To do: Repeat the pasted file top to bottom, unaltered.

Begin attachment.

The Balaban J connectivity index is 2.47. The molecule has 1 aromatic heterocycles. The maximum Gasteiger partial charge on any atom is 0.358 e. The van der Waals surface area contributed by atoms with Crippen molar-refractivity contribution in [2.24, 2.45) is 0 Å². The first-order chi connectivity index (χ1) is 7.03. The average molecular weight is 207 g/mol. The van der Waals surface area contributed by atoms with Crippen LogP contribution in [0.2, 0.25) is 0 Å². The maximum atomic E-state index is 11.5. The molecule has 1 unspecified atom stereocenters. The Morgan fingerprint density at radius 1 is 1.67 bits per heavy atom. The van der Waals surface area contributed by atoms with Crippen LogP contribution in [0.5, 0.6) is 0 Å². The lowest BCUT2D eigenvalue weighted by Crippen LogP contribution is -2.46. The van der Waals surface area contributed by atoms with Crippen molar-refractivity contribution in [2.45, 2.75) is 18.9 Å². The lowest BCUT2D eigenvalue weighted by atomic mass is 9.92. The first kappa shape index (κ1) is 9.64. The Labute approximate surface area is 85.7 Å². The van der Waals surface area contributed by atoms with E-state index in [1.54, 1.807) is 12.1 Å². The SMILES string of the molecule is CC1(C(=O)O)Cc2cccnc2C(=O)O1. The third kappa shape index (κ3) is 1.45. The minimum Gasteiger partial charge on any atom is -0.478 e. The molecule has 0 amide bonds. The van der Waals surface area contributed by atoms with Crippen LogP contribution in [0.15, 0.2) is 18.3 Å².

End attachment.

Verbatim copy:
The Balaban J connectivity index is 2.47. The molecule has 1 aromatic heterocycles. The maximum Gasteiger partial charge on any atom is 0.358 e. The van der Waals surface area contributed by atoms with Crippen molar-refractivity contribution in [2.24, 2.45) is 0 Å². The first-order chi connectivity index (χ1) is 7.03. The average molecular weight is 207 g/mol. The van der Waals surface area contributed by atoms with Crippen LogP contribution in [0.2, 0.25) is 0 Å². The maximum atomic E-state index is 11.5. The molecule has 1 unspecified atom stereocenters. The Morgan fingerprint density at radius 1 is 1.67 bits per heavy atom. The van der Waals surface area contributed by atoms with Crippen LogP contribution in [0.5, 0.6) is 0 Å². The lowest BCUT2D eigenvalue weighted by Crippen LogP contribution is -2.46. The van der Waals surface area contributed by atoms with Crippen molar-refractivity contribution in [2.45, 2.75) is 18.9 Å². The lowest BCUT2D eigenvalue weighted by atomic mass is 9.92. The first kappa shape index (κ1) is 9.64. The Labute approximate surface area is 85.7 Å². The van der Waals surface area contributed by atoms with E-state index in [1.54, 1.807) is 12.1 Å². The SMILES string of the molecule is CC1(C(=O)O)Cc2cccnc2C(=O)O1. The third kappa shape index (κ3) is 1.45. The minimum Gasteiger partial charge on any atom is -0.478 e. The molecule has 0 amide bonds. The van der Waals surface area contributed by atoms with Crippen LogP contribution in [0.15, 0.2) is 18.3 Å².